Not for this reporter.
I spent the better portion of the day riding Commissioner Bud Selig's coattails as he moved through one busy day.
Selig kicked off his day with an appearance at a 10:30 a.m. press conference for Operation Breakthrough, a program aiming to take care of inner-city kids while their parents are at work.
I joined him at his next stop, a Town Hall meeting hosted by MLB.com at FanFest. Selig was posed questions submitted by fans across the country on a variety of topics, from the World Baseball Classic to Chipper Jones. One fan even raised the question of having an All-Star Game "across the pond" in London.
That was where I came in. After Selig had answered the Internet-submitted questions, he was to take several more from the audience. My editor informed me that mine would be the first.
"OK, no problem," I told him. "What's the topic?"
"There is no topic," he replied.
After overcoming the initial overwhelming feeling of being able to ask the Commissioner of Major League Baseball any question in the world, I decided on one.
When it was time, I was shown to a spot with an MLB.com backdrop and a duct-taped square on the floor where I was to stand.
Before I knew it, a microphone was in my face. I asked the question I had chosen: What is Selig's favorite part of the All-Star festivities?
"I love it all," Selig said, "because I love the history and tradition of the game, and when you watch the game, it brings back so many great memories.
"My first All-Star Game was 1950 in Chicago's Comiskey Park. Ted Williams broke his elbow in the first inning and continued to play, which was a great testament to his ability. There are so many wonderful All-Star memories. When you have a great game like this, you see all the great players back -- Hank Aaron is here, I saw George Brett this morning, Frank Robinson, you can go on and on -- they were great All-Stars and they played in a lot of games. This is the Midsummer Classic, and this is a celebration of this sport's history and its tradition."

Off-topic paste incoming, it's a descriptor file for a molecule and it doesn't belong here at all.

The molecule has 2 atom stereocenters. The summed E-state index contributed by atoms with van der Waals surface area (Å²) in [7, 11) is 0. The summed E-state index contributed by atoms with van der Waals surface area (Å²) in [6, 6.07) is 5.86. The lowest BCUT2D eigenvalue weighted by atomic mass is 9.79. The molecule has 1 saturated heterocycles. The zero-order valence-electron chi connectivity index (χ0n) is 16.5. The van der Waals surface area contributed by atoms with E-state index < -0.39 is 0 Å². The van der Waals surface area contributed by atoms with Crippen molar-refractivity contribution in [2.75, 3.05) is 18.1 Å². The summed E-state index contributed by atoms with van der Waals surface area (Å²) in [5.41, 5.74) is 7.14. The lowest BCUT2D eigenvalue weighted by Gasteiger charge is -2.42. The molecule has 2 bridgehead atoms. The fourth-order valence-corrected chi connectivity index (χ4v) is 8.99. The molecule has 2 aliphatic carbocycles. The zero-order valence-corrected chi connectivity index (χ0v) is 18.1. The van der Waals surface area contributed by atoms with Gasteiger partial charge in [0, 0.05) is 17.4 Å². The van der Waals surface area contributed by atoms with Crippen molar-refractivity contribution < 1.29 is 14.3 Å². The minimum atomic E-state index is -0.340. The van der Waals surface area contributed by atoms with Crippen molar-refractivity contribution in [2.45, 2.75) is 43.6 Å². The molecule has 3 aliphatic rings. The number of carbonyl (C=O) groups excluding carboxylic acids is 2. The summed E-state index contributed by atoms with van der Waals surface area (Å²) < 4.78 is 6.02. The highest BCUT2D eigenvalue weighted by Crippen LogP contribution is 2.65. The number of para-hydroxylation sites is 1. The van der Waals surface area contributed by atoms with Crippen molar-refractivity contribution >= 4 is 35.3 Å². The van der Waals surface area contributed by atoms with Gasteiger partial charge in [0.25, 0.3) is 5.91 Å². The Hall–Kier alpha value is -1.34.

Selig was escorted to his next destination, the SiriusXM Radio booth -- where he would be interviewed by Cal and Billy Ripken -- but not before stopping to sign countless autographs. Selig's security detail laughingly divulged that its charge is never on schedule, on account of his stopping to greet his many fans.
From there, it was on to the Negro Leagues Baseball Museum, where Selig would be given a tour by Bob Kendrick, the museum's president and caretaker. I was astonished to find that we were accompanied by a motorcade!
The Museum tour was swift, and I found myself wishing there was more time to take in all the exhibits and information that the knowledgeable Kendrick was sharing. Nevertheless, I enjoyed myself -- and so did Selig.
"Your passion and knowledge of this game is inspiring," Selig told his tour guide, thanking Kendrick for his "commitment to this very important part of baseball history."
Joining Selig for a photo at the conclusion of the tour were select participants of MLB's RBI (Reviving Baseball in Inner Cities) initiative. The yellow-shirted ballplayers sported wide grins as they were enveloped in Selig's presence.
Everyone walked across the street to the historic Gem Theater, where Selig's addressed the RBI members. After short intros by Kendrick and Tom Brasuell, MLB's vice president of Community Affairs, Selig took the podium.
"I'm so pleased to be here with all of you. It's wonderful to see so many young, eager fans, eager to learn about an important part of baseball -- the Negro Leagues," he said. "Some of baseball's greatest players started in the Negro Leagues. You might have heard about Hank Aaron, Willie Mays, Satchel Paige and Jackie Robinson, whose first professional home was right here in Kansas City. These players paved the way for players today like Matt Kemp, Curtis Granderson, Andruw Jones and Prince Fielder.
"As young ballplayers and fans, you are the future of our great game," Selig concluded.
And then, for the Commissioner of Major League Baseball, it was off to yet another event.
Just a typical day.
Meggie Zahneis, winner of the 2011 Breaking Barriers essay contest, earned the job of youth correspondent for MLB.com in the fall of '11. This story was not subject to the approval of Major League Baseball or its clubs.